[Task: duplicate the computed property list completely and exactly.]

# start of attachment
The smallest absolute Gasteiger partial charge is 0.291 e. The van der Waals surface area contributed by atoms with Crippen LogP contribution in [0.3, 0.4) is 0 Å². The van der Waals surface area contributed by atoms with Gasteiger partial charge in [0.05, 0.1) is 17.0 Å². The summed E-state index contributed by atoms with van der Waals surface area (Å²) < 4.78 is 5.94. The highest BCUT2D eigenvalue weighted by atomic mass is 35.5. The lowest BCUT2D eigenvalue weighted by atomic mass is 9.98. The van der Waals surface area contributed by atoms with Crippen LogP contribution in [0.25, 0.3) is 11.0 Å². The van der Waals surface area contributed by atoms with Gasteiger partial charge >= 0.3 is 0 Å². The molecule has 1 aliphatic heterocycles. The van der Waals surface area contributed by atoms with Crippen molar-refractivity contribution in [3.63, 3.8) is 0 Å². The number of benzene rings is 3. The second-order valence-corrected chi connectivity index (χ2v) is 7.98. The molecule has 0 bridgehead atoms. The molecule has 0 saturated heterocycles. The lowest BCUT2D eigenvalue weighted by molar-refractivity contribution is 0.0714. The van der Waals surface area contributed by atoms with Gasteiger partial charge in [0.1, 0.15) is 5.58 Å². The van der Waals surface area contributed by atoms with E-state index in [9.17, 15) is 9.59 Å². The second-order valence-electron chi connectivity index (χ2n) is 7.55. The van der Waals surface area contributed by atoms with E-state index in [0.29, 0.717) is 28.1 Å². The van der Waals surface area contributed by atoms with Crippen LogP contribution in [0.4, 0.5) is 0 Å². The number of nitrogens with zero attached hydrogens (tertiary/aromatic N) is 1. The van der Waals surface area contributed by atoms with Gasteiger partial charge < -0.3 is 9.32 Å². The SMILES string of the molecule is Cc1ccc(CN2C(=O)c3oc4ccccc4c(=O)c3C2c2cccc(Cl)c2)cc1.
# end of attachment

The smallest absolute Gasteiger partial charge is 0.291 e. The van der Waals surface area contributed by atoms with Crippen LogP contribution in [0.3, 0.4) is 0 Å². The van der Waals surface area contributed by atoms with Gasteiger partial charge in [0.05, 0.1) is 17.0 Å². The summed E-state index contributed by atoms with van der Waals surface area (Å²) < 4.78 is 5.94. The highest BCUT2D eigenvalue weighted by atomic mass is 35.5. The lowest BCUT2D eigenvalue weighted by atomic mass is 9.98. The van der Waals surface area contributed by atoms with Crippen LogP contribution in [0.25, 0.3) is 11.0 Å². The van der Waals surface area contributed by atoms with Gasteiger partial charge >= 0.3 is 0 Å². The molecule has 1 aliphatic heterocycles. The van der Waals surface area contributed by atoms with Crippen molar-refractivity contribution in [3.63, 3.8) is 0 Å². The number of benzene rings is 3. The second-order valence-corrected chi connectivity index (χ2v) is 7.98. The molecule has 0 bridgehead atoms. The molecule has 0 saturated heterocycles. The lowest BCUT2D eigenvalue weighted by molar-refractivity contribution is 0.0714. The van der Waals surface area contributed by atoms with Gasteiger partial charge in [0.1, 0.15) is 5.58 Å². The van der Waals surface area contributed by atoms with E-state index in [9.17, 15) is 9.59 Å². The second-order valence-electron chi connectivity index (χ2n) is 7.55. The van der Waals surface area contributed by atoms with E-state index in [0.29, 0.717) is 28.1 Å². The van der Waals surface area contributed by atoms with Crippen LogP contribution in [0.4, 0.5) is 0 Å². The number of nitrogens with zero attached hydrogens (tertiary/aromatic N) is 1. The van der Waals surface area contributed by atoms with Gasteiger partial charge < -0.3 is 9.32 Å². The SMILES string of the molecule is Cc1ccc(CN2C(=O)c3oc4ccccc4c(=O)c3C2c2cccc(Cl)c2)cc1.